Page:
The performance-based advertising world is focused on CPA. For those who are not aware of the acronym, it means cost per acquisition or cost per action (both versions are used). An acquisition or action can be anything that a website’s owners want it to be: a confirmed sale or a lead generated, or a registered user or downloaded application. Any discrete action that can be tracked as the result of paid search or any other type of performance-based marketing is a CPA. Many marketers obsess over the profitable value of a CPA to their business. This is a worthwhile undertaking since knowing your monetary targets in paid search is the easiest way to hit them. Let’s take a simple example for context.
Say you’re selling baseball hats online. For the ease of the example, we’ll say that every hat is $15.00. You work out your target CPA by figuring out how much you can afford to spend on marketing to sell a hat. Let’s say your cost breakdown looks like this:
$15 for the sale
- 30% for the cost of the product ($4.50)
- 15% for the cost of shipping and inventory ($2.25)
- 10% for the administrative overhead of your operation ($1.50)
This totals $8.25 in costs (we haven’t mentioned sales and marketing costs yet). If you need to make $2/hat sale to have a profitable business, it means you can only afford $4.75 as a CPA ($15 - $8.25 - $2.00 = $4.75). You have to spend less than $4.25 (on average) to build a profitable business.
Of course, every business has a different CPA based on its core product price and the type of CPA we’re talking about. An enterprise software company that sells $250,000 software products might be able to afford $60 or even $100 CPAs (cost per lead) and the math will still work out. Either way, the cost structure will determine what you can spend to sell something in the end (a lead can be thought of as a sale, just a qualifying step or two away).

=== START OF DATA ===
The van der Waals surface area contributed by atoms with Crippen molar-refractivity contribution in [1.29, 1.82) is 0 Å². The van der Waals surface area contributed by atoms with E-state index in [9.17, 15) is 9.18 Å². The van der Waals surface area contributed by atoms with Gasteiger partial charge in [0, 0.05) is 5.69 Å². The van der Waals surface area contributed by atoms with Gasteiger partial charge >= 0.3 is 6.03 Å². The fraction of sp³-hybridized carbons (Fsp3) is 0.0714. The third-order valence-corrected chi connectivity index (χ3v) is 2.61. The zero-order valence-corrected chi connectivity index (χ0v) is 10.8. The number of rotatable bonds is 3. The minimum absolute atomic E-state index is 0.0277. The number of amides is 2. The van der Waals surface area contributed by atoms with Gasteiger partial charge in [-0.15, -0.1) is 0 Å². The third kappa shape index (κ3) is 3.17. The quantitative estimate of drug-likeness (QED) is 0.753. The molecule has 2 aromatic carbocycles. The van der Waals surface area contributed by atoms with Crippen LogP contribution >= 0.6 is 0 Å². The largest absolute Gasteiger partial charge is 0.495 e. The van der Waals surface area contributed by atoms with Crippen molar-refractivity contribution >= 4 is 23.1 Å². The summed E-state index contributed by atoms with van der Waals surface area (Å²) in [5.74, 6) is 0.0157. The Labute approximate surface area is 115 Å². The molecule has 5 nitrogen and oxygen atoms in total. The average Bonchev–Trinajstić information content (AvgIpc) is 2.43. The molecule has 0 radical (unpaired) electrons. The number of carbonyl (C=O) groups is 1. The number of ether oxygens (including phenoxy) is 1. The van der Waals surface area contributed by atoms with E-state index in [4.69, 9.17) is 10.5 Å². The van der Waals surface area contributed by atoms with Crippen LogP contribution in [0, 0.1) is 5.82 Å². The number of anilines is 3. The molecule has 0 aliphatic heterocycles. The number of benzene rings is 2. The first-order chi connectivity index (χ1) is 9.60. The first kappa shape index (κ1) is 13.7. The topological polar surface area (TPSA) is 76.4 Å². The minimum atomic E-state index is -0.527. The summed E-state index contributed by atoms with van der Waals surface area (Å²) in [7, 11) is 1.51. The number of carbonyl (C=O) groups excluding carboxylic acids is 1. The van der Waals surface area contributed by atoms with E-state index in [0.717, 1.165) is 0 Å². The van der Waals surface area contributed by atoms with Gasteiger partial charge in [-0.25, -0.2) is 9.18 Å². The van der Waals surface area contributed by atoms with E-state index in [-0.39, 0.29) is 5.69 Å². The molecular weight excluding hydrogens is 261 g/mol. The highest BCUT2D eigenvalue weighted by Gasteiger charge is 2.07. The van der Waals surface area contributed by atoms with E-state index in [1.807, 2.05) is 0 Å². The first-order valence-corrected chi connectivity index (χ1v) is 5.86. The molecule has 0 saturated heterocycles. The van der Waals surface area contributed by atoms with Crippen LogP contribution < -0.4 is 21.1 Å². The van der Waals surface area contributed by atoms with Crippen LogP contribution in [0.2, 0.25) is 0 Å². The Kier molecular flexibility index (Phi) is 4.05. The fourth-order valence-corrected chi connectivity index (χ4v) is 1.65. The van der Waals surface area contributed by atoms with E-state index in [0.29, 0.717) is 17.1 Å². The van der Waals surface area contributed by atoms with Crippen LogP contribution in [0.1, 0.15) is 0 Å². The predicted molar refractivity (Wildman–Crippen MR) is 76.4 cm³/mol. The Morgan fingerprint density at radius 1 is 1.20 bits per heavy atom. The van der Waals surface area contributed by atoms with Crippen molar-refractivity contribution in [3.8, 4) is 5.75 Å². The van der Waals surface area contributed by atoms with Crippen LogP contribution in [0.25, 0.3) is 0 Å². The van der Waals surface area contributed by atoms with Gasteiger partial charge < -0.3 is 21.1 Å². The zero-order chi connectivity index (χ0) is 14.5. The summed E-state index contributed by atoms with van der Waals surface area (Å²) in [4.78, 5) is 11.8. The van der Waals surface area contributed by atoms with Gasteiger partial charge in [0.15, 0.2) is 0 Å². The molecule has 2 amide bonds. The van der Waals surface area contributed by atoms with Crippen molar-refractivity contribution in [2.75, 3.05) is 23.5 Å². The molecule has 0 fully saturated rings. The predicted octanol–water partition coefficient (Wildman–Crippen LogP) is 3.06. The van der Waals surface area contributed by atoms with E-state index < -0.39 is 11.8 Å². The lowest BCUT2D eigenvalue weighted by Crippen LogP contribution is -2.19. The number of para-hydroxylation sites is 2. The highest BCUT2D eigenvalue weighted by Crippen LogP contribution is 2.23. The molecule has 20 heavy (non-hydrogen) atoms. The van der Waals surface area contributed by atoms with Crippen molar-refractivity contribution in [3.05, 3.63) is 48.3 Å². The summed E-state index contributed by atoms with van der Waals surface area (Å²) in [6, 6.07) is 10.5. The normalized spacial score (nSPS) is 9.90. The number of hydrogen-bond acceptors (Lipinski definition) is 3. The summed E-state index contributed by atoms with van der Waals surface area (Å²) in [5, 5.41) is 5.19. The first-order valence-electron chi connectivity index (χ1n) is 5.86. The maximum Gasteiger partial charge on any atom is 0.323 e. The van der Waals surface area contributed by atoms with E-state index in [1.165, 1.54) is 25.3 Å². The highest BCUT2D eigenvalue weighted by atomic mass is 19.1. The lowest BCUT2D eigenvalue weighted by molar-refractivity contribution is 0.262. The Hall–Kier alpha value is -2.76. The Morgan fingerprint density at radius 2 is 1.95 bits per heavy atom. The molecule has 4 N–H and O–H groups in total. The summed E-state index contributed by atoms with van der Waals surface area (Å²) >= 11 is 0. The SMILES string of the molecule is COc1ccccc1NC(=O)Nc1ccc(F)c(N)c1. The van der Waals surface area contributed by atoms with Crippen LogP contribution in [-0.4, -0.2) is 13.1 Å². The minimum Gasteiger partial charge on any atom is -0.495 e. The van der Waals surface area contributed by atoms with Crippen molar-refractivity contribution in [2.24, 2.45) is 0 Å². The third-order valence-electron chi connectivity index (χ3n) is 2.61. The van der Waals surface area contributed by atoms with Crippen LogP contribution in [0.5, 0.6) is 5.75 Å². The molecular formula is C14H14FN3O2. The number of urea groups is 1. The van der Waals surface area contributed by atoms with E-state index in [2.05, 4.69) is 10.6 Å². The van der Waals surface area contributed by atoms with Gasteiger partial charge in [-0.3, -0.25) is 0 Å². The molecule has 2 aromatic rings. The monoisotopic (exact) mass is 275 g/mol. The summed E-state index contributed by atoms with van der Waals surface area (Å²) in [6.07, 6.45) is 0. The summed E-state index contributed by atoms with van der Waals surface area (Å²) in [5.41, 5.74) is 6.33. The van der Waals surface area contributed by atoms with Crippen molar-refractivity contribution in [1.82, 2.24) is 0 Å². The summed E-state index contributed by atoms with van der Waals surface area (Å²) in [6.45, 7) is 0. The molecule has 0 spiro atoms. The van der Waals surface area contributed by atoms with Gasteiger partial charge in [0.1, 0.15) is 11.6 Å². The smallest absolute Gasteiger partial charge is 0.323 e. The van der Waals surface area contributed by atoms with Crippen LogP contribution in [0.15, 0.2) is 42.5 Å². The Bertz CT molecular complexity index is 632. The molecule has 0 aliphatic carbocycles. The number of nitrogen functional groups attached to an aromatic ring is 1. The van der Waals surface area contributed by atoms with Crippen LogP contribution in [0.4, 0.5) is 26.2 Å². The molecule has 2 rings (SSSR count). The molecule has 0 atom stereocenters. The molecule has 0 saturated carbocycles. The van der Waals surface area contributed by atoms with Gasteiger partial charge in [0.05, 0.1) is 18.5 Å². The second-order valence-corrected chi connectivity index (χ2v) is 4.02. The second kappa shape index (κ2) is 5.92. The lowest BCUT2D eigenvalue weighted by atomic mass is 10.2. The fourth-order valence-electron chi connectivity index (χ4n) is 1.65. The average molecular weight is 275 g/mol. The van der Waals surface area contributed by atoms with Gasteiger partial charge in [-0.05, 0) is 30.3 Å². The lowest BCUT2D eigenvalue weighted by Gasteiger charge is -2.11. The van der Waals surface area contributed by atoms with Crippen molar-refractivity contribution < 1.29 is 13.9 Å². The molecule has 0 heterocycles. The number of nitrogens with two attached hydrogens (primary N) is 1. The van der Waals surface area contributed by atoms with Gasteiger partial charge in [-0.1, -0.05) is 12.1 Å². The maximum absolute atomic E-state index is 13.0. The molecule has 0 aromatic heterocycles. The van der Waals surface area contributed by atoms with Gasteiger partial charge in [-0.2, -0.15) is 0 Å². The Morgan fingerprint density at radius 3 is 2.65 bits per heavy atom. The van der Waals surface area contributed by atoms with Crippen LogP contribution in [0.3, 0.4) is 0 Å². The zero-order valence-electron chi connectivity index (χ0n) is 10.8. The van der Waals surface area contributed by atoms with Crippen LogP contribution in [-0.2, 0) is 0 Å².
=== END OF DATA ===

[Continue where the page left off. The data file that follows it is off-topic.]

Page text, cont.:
Many paid-search marketers are laser-focused on managing their campaigns to the target CPA they have. This is wise – it’s debated whether you should focus on the average CPA across all sales or the media or something else.
That said, many businesses have repeat customers. The long-term value of a customer is often called the LTV (lifetime value). LTV is an important consideration in your business because it can dramatically change what you can really afford from a CPA basis.
Let’s use the baseball hat example again. Assume that 50% of your customers actually end up buying a second hat a few months later. Let’s assume that the second time around they just type in your website address (i.e., don’t click on another ad) to make the purchase. In our example, if you spend $4.25 to get that customer the first time and $0 to get them the second time, the actual sales and marketing cost of that customer is really $2.12 per sale. But the other way to think of it is that your CPA is really not $4.25, it’s $6.37. Why $6.37? Well, 50% of your customers buy twice at the same advertising cost. So if your cost per sale for 50% of your customers is $4.25 and your cost per sale for the other 50% is $2.12, then your actual profitable cost per sale is the blending of this. You can afford to pay more for each CPA because you know half of your customers will come back and buy again.
While there is no singular simple way to track LTV – some people do it in Salesforce, some with customer accounts, etc. – it’s an important metric to hunt down and understand. Imagine the lifetime value of an Amazon customer versus the cost of their first sale. They can afford hundreds of dollars of CPAs when they take a multi-year view on their customers’ purchases.
So my recommendation to you is to do some basic work to understand LTV in your business. And then go back to your paid-search targets and make sure you’ve adjusted them. The beauty of realizing you can afford a higher CPA is being able to drive more volume. The old adage applies: You can have as many customers as you like, if you’re willing to pay anything for them.
Niel Robertson is the CEO of Trada.